Information can be exchanged between a high-security network and less-secure information management systems in real-time for up-to-date business visibility and decision making affecting financial, operational and customer service performance—without exposing the bulk electric grid to cyber threats.

A European-based provider of data diode security has had its technology certified for the highest level of computer security (Evaluation Assurance Level 7) in compliance with the internationally recognized Common Criteria for Information Technology Security Evaluation (ISO/IEC (News - Alert) 15408). The technology has been approved for connection of networks up to and including NATO secret and, in Europe, is increasingly used to upgrade the security of government networks. Security standards similar to those mandated by governments are needed for smart grid as well. This particular data diode technology supports all standard SCADA protocols including OPC, ICCP, DNP3 and Modbus.

The data diode technology is implemented with a hardware data diode, proxy servers, and software that provides data integrity (error detection and correction), data transfer synchronization, event logging and SNMP traps (on both sides of the data transfer), and a user interface for administrators and security auditors.

A one-way physical connection is made between the two servers to prevent data leakage and guarantee the security of the process control network. Each server has an easy-to-use web interface that allows authorized users to configure what information is to be transferred. As the physical connection between networks is one-way (hardware), malware will never compromise the security of the grid. One data diode can support transfers from multiple OPC servers. The basic solution can be augmented with additional application servers to add specific functionality to the one-way data transfer.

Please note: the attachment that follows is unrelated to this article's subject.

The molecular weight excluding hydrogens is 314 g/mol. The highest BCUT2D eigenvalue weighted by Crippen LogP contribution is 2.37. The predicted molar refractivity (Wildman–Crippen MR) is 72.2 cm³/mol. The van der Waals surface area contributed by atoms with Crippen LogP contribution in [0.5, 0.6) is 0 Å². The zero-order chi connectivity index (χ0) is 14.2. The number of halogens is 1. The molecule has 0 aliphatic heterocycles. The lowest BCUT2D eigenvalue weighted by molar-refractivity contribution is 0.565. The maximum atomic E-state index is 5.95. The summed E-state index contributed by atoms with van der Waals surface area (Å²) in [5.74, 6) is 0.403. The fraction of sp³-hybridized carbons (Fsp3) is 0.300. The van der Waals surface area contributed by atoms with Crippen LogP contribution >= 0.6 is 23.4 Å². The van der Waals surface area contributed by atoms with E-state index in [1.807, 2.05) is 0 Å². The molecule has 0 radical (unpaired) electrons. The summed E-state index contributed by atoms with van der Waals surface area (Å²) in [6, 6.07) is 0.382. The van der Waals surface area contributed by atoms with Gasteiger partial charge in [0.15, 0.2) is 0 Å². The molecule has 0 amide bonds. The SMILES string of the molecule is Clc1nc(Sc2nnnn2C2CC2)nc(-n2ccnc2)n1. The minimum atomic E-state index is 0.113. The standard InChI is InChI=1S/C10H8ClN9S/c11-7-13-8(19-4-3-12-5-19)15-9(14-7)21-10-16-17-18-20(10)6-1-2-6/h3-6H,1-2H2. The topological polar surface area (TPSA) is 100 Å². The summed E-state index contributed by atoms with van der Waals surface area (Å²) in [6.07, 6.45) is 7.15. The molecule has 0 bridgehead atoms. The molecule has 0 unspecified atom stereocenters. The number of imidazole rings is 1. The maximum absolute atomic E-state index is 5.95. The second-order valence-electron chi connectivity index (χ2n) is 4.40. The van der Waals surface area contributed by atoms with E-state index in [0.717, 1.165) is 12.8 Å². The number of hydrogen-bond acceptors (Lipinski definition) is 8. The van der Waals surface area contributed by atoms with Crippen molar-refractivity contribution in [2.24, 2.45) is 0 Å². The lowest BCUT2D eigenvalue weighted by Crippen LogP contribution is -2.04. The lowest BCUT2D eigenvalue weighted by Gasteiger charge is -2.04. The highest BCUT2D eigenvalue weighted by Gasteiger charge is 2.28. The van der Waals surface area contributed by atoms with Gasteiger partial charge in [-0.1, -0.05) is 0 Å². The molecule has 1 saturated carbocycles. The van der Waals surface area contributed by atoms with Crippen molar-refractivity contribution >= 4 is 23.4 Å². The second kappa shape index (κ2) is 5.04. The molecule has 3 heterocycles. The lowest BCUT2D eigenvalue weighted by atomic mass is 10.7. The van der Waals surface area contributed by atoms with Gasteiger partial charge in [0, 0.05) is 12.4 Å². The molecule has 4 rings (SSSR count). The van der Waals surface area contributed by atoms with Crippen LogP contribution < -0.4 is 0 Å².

A leading provider of data connectivity software for SCADA networks now offers data diode technology as another layer of security for power companies’ overall Defense-in-Depth strategies. When used with advanced OPC server software, data diode technology supports complete control over information browsing, reading, and writing on a per-user, per-access basis in smart-grid environments. Instead of relying only on global, DCOM-based, "all-or-nothing" system access permissions, power companies can have granular, role-based control over security to prevent unauthorized access to process data and programming controls, whether accidental or intentional.

Joost (News - Alert) Bijl has been with Fox-IT since 2003, where he helped build the Plato IDS expert system and monitored customer networks for intrusions. He was also responsible for forensic investigations and penetration tests. In 2007 he switched to the Fox-IT Crypto unit to work as a project manager on security projects involving state secret information. As of 2010 Joost is responsible for the marketing of Fox-IT. Joost holds several certifications such as CISSP, CISA, CISM, NIMA-B and Prince2, with a Masters degrees in telematics from the Technische Hogeschool Rijswijk in the Netherlands.


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Edited by Rich Steeves